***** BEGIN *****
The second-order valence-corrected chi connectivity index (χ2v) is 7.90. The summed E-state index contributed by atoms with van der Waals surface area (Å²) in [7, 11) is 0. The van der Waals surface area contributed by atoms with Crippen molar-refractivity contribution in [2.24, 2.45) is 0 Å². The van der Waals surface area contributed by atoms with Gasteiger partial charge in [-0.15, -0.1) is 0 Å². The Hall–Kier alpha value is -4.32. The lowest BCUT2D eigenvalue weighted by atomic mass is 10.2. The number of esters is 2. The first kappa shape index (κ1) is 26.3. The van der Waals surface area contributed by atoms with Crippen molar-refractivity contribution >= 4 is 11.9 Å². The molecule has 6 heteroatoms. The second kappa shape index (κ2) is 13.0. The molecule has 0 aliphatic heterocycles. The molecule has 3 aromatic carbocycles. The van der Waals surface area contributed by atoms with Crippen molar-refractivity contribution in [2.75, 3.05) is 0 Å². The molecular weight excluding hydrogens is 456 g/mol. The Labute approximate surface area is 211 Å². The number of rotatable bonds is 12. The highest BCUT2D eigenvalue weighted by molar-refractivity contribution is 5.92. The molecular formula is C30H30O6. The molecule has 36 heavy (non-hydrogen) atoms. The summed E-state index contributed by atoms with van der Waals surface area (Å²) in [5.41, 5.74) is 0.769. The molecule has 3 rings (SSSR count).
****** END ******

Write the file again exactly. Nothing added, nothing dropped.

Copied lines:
The second-order valence-corrected chi connectivity index (χ2v) is 7.90. The summed E-state index contributed by atoms with van der Waals surface area (Å²) in [7, 11) is 0. The van der Waals surface area contributed by atoms with Crippen molar-refractivity contribution in [2.24, 2.45) is 0 Å². The van der Waals surface area contributed by atoms with Gasteiger partial charge in [-0.15, -0.1) is 0 Å². The Hall–Kier alpha value is -4.32. The lowest BCUT2D eigenvalue weighted by atomic mass is 10.2. The number of esters is 2. The first kappa shape index (κ1) is 26.3. The van der Waals surface area contributed by atoms with Crippen molar-refractivity contribution >= 4 is 11.9 Å². The molecule has 6 heteroatoms. The second kappa shape index (κ2) is 13.0. The molecule has 0 aliphatic heterocycles. The molecule has 3 aromatic carbocycles. The van der Waals surface area contributed by atoms with Crippen molar-refractivity contribution in [2.75, 3.05) is 0 Å². The molecular weight excluding hydrogens is 456 g/mol. The Labute approximate surface area is 211 Å². The number of rotatable bonds is 12. The highest BCUT2D eigenvalue weighted by molar-refractivity contribution is 5.92. The molecular formula is C30H30O6. The molecule has 36 heavy (non-hydrogen) atoms. The summed E-state index contributed by atoms with van der Waals surface area (Å²) in [5.41, 5.74) is 0.769. The molecule has 3 rings (SSSR count).